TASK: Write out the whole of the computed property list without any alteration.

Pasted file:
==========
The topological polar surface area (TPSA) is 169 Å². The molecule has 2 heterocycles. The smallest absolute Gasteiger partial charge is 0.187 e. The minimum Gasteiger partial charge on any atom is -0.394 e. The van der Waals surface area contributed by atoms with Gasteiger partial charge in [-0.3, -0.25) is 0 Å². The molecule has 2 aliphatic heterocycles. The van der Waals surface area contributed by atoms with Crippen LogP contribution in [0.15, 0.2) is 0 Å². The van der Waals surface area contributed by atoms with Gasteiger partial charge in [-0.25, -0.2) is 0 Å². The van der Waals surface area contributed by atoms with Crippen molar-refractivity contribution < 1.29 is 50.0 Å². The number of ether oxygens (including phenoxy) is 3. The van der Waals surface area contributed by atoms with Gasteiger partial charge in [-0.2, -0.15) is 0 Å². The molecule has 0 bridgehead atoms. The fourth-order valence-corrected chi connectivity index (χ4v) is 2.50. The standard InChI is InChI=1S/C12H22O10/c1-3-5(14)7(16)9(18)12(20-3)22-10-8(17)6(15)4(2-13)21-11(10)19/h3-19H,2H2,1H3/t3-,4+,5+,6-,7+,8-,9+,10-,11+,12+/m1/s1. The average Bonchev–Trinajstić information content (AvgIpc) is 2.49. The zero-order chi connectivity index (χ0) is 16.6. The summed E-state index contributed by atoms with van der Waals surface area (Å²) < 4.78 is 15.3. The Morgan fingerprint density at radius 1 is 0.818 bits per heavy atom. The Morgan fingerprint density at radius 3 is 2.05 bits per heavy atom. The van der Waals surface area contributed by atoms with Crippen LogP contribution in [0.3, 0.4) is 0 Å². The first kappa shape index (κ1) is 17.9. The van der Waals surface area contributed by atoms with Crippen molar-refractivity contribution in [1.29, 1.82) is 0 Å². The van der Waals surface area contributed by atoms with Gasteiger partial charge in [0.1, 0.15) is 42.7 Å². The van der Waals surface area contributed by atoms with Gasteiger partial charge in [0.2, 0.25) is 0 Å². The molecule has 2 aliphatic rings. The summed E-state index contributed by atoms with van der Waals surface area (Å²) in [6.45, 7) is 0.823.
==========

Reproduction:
The topological polar surface area (TPSA) is 169 Å². The molecule has 2 heterocycles. The smallest absolute Gasteiger partial charge is 0.187 e. The minimum Gasteiger partial charge on any atom is -0.394 e. The van der Waals surface area contributed by atoms with Gasteiger partial charge in [-0.3, -0.25) is 0 Å². The molecule has 2 aliphatic heterocycles. The van der Waals surface area contributed by atoms with Crippen LogP contribution in [0.15, 0.2) is 0 Å². The van der Waals surface area contributed by atoms with Gasteiger partial charge in [-0.25, -0.2) is 0 Å². The van der Waals surface area contributed by atoms with Crippen molar-refractivity contribution < 1.29 is 50.0 Å². The number of ether oxygens (including phenoxy) is 3. The van der Waals surface area contributed by atoms with Gasteiger partial charge in [-0.2, -0.15) is 0 Å². The molecule has 0 bridgehead atoms. The fourth-order valence-corrected chi connectivity index (χ4v) is 2.50. The standard InChI is InChI=1S/C12H22O10/c1-3-5(14)7(16)9(18)12(20-3)22-10-8(17)6(15)4(2-13)21-11(10)19/h3-19H,2H2,1H3/t3-,4+,5+,6-,7+,8-,9+,10-,11+,12+/m1/s1. The average Bonchev–Trinajstić information content (AvgIpc) is 2.49. The zero-order chi connectivity index (χ0) is 16.6. The summed E-state index contributed by atoms with van der Waals surface area (Å²) < 4.78 is 15.3. The Morgan fingerprint density at radius 1 is 0.818 bits per heavy atom. The Morgan fingerprint density at radius 3 is 2.05 bits per heavy atom. The van der Waals surface area contributed by atoms with Crippen LogP contribution in [0.3, 0.4) is 0 Å². The first kappa shape index (κ1) is 17.9. The van der Waals surface area contributed by atoms with Crippen molar-refractivity contribution in [1.29, 1.82) is 0 Å². The van der Waals surface area contributed by atoms with Gasteiger partial charge in [0.1, 0.15) is 42.7 Å². The van der Waals surface area contributed by atoms with Gasteiger partial charge in [0.2, 0.25) is 0 Å². The molecule has 2 aliphatic rings. The summed E-state index contributed by atoms with van der Waals surface area (Å²) in [6.45, 7) is 0.823.